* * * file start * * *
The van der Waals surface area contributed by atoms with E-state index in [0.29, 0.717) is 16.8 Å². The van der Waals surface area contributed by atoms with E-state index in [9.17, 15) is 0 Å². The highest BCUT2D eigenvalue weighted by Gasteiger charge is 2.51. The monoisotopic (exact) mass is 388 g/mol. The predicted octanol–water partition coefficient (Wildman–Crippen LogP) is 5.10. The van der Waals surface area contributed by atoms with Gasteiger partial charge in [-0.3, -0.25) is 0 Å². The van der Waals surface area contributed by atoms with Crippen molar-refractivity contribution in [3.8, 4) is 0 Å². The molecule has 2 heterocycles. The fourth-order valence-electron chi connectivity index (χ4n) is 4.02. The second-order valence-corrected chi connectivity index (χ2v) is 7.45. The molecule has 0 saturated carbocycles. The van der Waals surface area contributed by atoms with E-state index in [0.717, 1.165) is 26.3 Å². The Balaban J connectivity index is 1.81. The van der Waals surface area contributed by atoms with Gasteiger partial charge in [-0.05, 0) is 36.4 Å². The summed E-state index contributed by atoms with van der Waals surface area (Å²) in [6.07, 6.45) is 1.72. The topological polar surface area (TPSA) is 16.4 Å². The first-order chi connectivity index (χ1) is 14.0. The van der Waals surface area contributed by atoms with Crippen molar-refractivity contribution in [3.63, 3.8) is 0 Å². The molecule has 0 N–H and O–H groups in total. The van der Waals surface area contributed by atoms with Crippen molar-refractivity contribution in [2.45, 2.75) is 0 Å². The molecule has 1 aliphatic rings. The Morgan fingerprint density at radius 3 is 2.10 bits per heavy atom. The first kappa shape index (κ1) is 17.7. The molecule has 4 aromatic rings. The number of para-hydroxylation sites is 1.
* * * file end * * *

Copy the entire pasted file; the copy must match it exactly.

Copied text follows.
The van der Waals surface area contributed by atoms with E-state index in [0.29, 0.717) is 16.8 Å². The van der Waals surface area contributed by atoms with E-state index in [9.17, 15) is 0 Å². The highest BCUT2D eigenvalue weighted by Gasteiger charge is 2.51. The monoisotopic (exact) mass is 388 g/mol. The predicted octanol–water partition coefficient (Wildman–Crippen LogP) is 5.10. The van der Waals surface area contributed by atoms with Gasteiger partial charge in [-0.3, -0.25) is 0 Å². The van der Waals surface area contributed by atoms with Crippen molar-refractivity contribution in [3.8, 4) is 0 Å². The molecule has 2 heterocycles. The fourth-order valence-electron chi connectivity index (χ4n) is 4.02. The second-order valence-corrected chi connectivity index (χ2v) is 7.45. The molecule has 0 saturated carbocycles. The van der Waals surface area contributed by atoms with E-state index in [0.717, 1.165) is 26.3 Å². The Balaban J connectivity index is 1.81. The van der Waals surface area contributed by atoms with Gasteiger partial charge in [-0.05, 0) is 36.4 Å². The summed E-state index contributed by atoms with van der Waals surface area (Å²) in [6.07, 6.45) is 1.72. The topological polar surface area (TPSA) is 16.4 Å². The first-order chi connectivity index (χ1) is 14.0. The van der Waals surface area contributed by atoms with Crippen molar-refractivity contribution in [3.63, 3.8) is 0 Å². The molecule has 0 N–H and O–H groups in total. The van der Waals surface area contributed by atoms with Crippen molar-refractivity contribution in [2.45, 2.75) is 0 Å². The molecule has 1 aliphatic rings. The Morgan fingerprint density at radius 3 is 2.10 bits per heavy atom. The first kappa shape index (κ1) is 17.7. The molecule has 4 aromatic rings. The number of para-hydroxylation sites is 1.